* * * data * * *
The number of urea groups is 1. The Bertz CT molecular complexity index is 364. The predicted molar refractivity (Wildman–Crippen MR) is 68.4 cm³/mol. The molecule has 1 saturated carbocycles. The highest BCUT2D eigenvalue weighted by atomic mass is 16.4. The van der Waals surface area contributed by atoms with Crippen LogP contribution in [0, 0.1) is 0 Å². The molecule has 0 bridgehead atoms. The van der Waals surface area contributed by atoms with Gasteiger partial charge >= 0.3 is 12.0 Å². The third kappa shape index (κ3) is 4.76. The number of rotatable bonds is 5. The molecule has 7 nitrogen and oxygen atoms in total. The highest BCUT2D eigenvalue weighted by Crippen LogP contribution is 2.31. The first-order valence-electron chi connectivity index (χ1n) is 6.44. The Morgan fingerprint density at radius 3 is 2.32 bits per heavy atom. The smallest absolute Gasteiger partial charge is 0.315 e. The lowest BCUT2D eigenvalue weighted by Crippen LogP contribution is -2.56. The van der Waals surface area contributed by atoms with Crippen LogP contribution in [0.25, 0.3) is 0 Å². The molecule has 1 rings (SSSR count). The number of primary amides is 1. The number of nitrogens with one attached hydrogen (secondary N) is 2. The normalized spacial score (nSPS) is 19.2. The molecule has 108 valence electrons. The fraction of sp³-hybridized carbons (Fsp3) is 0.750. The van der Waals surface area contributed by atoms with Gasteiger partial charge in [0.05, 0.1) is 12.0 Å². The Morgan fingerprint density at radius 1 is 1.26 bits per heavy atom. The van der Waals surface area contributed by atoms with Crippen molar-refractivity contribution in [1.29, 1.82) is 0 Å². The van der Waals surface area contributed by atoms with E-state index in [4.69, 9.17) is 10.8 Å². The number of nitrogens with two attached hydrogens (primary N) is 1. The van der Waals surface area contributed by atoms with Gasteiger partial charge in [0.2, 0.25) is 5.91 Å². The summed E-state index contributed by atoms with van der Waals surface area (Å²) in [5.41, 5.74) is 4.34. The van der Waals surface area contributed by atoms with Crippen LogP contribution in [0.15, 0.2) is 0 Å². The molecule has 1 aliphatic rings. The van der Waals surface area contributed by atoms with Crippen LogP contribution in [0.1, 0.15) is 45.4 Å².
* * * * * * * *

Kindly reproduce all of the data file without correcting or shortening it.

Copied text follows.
The number of urea groups is 1. The Bertz CT molecular complexity index is 364. The predicted molar refractivity (Wildman–Crippen MR) is 68.4 cm³/mol. The molecule has 1 saturated carbocycles. The highest BCUT2D eigenvalue weighted by atomic mass is 16.4. The van der Waals surface area contributed by atoms with Crippen LogP contribution in [0, 0.1) is 0 Å². The molecule has 0 bridgehead atoms. The van der Waals surface area contributed by atoms with Gasteiger partial charge >= 0.3 is 12.0 Å². The third kappa shape index (κ3) is 4.76. The number of rotatable bonds is 5. The molecule has 7 nitrogen and oxygen atoms in total. The highest BCUT2D eigenvalue weighted by Crippen LogP contribution is 2.31. The first-order valence-electron chi connectivity index (χ1n) is 6.44. The Morgan fingerprint density at radius 3 is 2.32 bits per heavy atom. The smallest absolute Gasteiger partial charge is 0.315 e. The lowest BCUT2D eigenvalue weighted by Crippen LogP contribution is -2.56. The van der Waals surface area contributed by atoms with Crippen LogP contribution in [0.25, 0.3) is 0 Å². The molecule has 1 rings (SSSR count). The number of primary amides is 1. The number of nitrogens with one attached hydrogen (secondary N) is 2. The normalized spacial score (nSPS) is 19.2. The molecule has 108 valence electrons. The fraction of sp³-hybridized carbons (Fsp3) is 0.750. The van der Waals surface area contributed by atoms with Gasteiger partial charge in [0.05, 0.1) is 12.0 Å². The Morgan fingerprint density at radius 1 is 1.26 bits per heavy atom. The van der Waals surface area contributed by atoms with Crippen molar-refractivity contribution in [1.29, 1.82) is 0 Å². The van der Waals surface area contributed by atoms with E-state index in [4.69, 9.17) is 10.8 Å². The number of nitrogens with two attached hydrogens (primary N) is 1. The van der Waals surface area contributed by atoms with Gasteiger partial charge in [0.2, 0.25) is 5.91 Å². The summed E-state index contributed by atoms with van der Waals surface area (Å²) in [5.41, 5.74) is 4.34. The van der Waals surface area contributed by atoms with Crippen LogP contribution in [0.15, 0.2) is 0 Å². The molecule has 1 aliphatic rings. The van der Waals surface area contributed by atoms with Crippen LogP contribution in [0.1, 0.15) is 45.4 Å².